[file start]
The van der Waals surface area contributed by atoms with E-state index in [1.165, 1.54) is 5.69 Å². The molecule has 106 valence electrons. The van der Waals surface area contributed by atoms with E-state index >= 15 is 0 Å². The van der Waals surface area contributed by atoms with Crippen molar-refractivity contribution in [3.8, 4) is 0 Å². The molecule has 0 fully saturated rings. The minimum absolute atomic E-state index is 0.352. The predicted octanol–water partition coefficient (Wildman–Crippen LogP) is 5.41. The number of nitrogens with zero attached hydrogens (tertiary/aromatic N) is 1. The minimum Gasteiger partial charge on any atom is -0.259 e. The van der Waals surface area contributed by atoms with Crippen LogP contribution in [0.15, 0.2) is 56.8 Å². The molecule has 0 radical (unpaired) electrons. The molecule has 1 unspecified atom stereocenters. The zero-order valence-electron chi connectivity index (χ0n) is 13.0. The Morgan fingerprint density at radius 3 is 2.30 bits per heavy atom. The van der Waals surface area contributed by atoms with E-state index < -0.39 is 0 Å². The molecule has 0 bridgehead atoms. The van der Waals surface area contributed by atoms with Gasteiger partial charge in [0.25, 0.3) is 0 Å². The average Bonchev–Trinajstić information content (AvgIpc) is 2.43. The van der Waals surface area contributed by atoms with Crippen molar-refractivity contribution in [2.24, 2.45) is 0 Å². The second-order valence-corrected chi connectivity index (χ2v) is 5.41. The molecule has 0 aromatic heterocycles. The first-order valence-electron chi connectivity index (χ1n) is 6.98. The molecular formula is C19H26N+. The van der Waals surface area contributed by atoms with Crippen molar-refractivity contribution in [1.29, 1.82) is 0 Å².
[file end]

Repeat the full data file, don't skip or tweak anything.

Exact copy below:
The van der Waals surface area contributed by atoms with E-state index in [1.165, 1.54) is 5.69 Å². The molecule has 106 valence electrons. The van der Waals surface area contributed by atoms with E-state index >= 15 is 0 Å². The van der Waals surface area contributed by atoms with Crippen molar-refractivity contribution in [3.8, 4) is 0 Å². The molecule has 0 fully saturated rings. The minimum absolute atomic E-state index is 0.352. The predicted octanol–water partition coefficient (Wildman–Crippen LogP) is 5.41. The number of nitrogens with zero attached hydrogens (tertiary/aromatic N) is 1. The minimum Gasteiger partial charge on any atom is -0.259 e. The van der Waals surface area contributed by atoms with Crippen LogP contribution in [0.15, 0.2) is 56.8 Å². The molecule has 0 radical (unpaired) electrons. The molecule has 1 unspecified atom stereocenters. The zero-order valence-electron chi connectivity index (χ0n) is 13.0. The Morgan fingerprint density at radius 3 is 2.30 bits per heavy atom. The van der Waals surface area contributed by atoms with E-state index < -0.39 is 0 Å². The molecule has 0 bridgehead atoms. The van der Waals surface area contributed by atoms with Gasteiger partial charge in [0.25, 0.3) is 0 Å². The average Bonchev–Trinajstić information content (AvgIpc) is 2.43. The van der Waals surface area contributed by atoms with Crippen molar-refractivity contribution in [2.24, 2.45) is 0 Å². The second-order valence-corrected chi connectivity index (χ2v) is 5.41. The molecule has 0 aromatic heterocycles. The first-order valence-electron chi connectivity index (χ1n) is 6.98. The molecular formula is C19H26N+. The van der Waals surface area contributed by atoms with Crippen molar-refractivity contribution in [1.29, 1.82) is 0 Å².